Yoon tells Japanese lawmakers he opposes politicizing historical issues


South Korean President Yoon Suk Yeol told Japanese lawmakers on Wednesday that he had no intention of using the war history issues with Japan for domestic political gains, in another sign that the new leader will seek to mend frayed bilateral relations.

“The future matters for relations between nations. I am opposed to the introduction of historical issues into domestic politics,” Yoon said during a meeting with a cross-party group of Japanese lawmakers, according to one of the attendees. .

Members of a cross-party group of Japanese lawmakers (right) and their South Korean counterparts meet in Seoul on May 11, 2022. (Kyodo)

Yoon’s remarks appear intended to dispel perceptions in Japan that South Korean leaders often argue with Tokyo over these issues to divert public attention from domestic issues, especially when they see their popularity waning.

According to Fukushiro Nukaga, who leads the group of lawmakers, Yoon also described South Korea and Japan as “important partners who share democratic values ​​and a market economy”, and said that improving relations would be a “common benefit”.

At Wednesday’s meeting in Seoul, Yoon also said he was ready to resume flights connecting Tokyo’s Haneda Airport and Seoul’s Gimpo Airport. Flights on the route have been suspended due to the coronavirus pandemic.

As the leading conservative opposition candidate, Yoon won the presidential election in March by a razor-thin margin with a call for a “future-oriented” approach to relations with Japan.

Nukaga, a member of the ruling Liberal Democratic Party and former finance minister, spoke to reporters after their talks.

Members of his group, which is dedicated to promoting exchanges between the two Asian neighbors, also held talks with their South Korean counterparts earlier on Wednesday and shared hopes that the launch of the new administration will be “a starting point” to a better relationship.

Nukaga told the meeting that Prime Minister Fumio Kishida will aim to further promote bilateral exchanges that have been disrupted by the pandemic, and that his group will give “full support” to this goal.

Kim Jin Pyo, who heads the Korea-Japan Parliamentary Union, said he wanted “various issues of concern” between the two sides to be resolved “as if the snow were melting”.

Chung Jin Suk, vice president of South Korea’s National Assembly, proposed at the meeting that lawmakers from the two countries play a football tournament after an election for the House of Councilors in Japan this summer, to commemorate the 20th anniversary of the 2002 World Cup, which was co-hosted by the two nations.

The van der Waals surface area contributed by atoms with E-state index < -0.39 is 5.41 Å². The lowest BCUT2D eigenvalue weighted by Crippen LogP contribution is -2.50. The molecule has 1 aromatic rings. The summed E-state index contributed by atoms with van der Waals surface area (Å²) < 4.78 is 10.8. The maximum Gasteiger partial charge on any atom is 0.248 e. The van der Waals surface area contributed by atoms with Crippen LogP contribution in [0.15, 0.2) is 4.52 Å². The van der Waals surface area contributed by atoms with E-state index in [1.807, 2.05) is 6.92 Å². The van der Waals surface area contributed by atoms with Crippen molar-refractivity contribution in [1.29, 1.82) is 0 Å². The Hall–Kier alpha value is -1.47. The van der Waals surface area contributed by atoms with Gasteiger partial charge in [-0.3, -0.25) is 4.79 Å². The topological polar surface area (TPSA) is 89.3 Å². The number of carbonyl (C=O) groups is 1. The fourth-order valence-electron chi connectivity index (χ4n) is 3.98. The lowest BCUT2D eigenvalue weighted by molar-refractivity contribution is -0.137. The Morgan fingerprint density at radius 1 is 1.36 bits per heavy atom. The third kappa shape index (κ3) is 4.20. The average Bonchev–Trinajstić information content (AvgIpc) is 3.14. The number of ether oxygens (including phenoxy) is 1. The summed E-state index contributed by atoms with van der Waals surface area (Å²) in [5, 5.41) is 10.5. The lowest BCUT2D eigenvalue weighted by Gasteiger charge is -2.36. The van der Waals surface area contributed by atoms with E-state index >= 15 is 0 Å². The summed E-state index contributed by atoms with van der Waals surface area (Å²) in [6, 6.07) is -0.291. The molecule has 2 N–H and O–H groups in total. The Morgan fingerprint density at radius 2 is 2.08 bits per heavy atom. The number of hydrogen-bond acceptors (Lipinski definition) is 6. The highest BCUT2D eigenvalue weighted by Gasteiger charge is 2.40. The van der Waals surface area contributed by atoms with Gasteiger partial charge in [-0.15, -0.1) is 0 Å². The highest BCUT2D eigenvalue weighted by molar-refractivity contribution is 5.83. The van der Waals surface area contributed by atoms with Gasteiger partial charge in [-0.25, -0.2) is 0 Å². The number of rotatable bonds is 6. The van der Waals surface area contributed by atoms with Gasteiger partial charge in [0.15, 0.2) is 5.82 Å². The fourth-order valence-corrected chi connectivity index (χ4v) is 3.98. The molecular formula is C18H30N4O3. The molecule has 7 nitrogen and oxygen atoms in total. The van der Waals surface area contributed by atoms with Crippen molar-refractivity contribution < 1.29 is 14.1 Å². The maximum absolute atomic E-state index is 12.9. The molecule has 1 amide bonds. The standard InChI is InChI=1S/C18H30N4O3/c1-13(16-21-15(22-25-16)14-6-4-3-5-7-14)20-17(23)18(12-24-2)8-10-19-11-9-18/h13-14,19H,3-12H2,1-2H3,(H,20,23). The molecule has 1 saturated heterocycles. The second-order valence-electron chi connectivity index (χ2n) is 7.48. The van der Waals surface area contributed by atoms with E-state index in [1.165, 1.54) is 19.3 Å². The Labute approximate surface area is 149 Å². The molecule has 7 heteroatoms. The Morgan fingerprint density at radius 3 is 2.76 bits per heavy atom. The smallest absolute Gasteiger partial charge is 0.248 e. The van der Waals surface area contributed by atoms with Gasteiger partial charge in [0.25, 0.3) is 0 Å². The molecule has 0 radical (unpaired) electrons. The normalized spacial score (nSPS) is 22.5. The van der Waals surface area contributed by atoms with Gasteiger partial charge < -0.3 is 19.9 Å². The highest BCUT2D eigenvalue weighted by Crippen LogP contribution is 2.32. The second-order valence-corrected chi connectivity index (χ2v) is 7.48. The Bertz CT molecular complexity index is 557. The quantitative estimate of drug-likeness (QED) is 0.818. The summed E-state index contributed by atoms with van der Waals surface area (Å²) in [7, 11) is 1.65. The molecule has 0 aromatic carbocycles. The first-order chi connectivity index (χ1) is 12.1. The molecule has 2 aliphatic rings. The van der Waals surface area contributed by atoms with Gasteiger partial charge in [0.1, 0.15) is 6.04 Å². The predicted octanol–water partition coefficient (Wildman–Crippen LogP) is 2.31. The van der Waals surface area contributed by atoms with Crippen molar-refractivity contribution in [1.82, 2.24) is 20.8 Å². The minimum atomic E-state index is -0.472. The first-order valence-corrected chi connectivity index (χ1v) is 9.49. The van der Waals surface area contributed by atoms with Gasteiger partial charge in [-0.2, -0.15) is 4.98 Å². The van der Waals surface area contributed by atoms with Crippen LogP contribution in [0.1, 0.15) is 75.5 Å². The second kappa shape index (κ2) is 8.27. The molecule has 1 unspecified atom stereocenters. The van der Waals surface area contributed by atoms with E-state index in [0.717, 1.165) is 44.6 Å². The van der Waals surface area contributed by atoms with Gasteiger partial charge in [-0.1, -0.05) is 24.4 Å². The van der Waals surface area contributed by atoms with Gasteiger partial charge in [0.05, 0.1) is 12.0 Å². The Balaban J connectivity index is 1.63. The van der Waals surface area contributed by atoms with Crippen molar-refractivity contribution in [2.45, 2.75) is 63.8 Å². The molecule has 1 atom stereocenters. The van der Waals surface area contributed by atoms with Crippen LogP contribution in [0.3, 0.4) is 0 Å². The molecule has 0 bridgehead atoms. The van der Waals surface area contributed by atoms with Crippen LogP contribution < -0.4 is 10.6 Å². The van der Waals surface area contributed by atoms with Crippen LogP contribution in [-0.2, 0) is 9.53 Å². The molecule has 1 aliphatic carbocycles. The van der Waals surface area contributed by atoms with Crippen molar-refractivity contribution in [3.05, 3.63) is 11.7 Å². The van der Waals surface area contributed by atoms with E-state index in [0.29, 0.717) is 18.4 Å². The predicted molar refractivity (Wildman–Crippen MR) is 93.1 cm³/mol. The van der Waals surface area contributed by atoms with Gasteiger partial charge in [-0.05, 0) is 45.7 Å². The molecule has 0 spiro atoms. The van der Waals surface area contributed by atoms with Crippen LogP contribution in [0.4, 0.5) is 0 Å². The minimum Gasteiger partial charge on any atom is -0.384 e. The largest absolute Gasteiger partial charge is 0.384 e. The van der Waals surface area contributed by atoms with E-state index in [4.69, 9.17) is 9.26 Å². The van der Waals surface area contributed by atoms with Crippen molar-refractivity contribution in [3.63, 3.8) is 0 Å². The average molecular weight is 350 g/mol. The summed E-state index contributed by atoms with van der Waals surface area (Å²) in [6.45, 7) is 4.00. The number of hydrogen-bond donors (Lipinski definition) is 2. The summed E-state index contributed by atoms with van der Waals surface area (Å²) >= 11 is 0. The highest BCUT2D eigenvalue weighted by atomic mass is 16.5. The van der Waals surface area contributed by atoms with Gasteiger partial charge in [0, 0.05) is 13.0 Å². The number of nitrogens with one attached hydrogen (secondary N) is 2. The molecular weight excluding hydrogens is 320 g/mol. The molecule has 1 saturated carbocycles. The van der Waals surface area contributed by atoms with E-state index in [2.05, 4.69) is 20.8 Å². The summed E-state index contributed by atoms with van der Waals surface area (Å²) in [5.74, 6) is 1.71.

Issues arising from Japan’s colonial rule from 1910 to 1945 on the Korean Peninsula, such as wartime labor, have long cast a shadow over bilateral relations. Relations were further strained under the administration of Yoon’s predecessor, Moon Jae In, who was in power for five years from 2017.

Japanese lawmakers attended Yoon’s inaugural ceremony on Tuesday, along with Foreign Minister Yoshimasa Hayashi, who was sent to the event as Kishida’s special envoy.

In a letter delivered to Yoon during his meeting with Hayashi, Kishida called for better bilateral relations and expressed high expectations for Yoon’s leadership, while Yoon expressed hope to meet his Japanese counterpart “at the earliest”. “.

In Japan, Kishida faces pressure from members of his own party who remain skeptical of South Korean promises to seek better relations. They say Japan should not take steps that may be seen as too accommodating before Seoul takes specific steps to mend ties.

Masahisa Sato, head of the PLD’s foreign affairs division, told a party meeting on Wednesday in Tokyo that the government “should wait for South Korea to come up with solutions (for outstanding issues) that are acceptable to Japan”.

“Put aside discussions at a multinational meeting, summit talks should not take place” between Japan and South Korea, Sato said, adding, “We should abandon the illusory idea that relations roses between Japan and South Korea will arrive”.

No face-to-face talks have taken place between the Japanese and South Korean leaders since December 2019.


Related coverage:

Voices of South Korea’s new leader hope to meet Japan’s PM sooner rather than later

South Korean Yoon takes office and offers aid to a nuclear-free North

Japan’s foreign minister and his next South Korean counterpart pledge to restore ties


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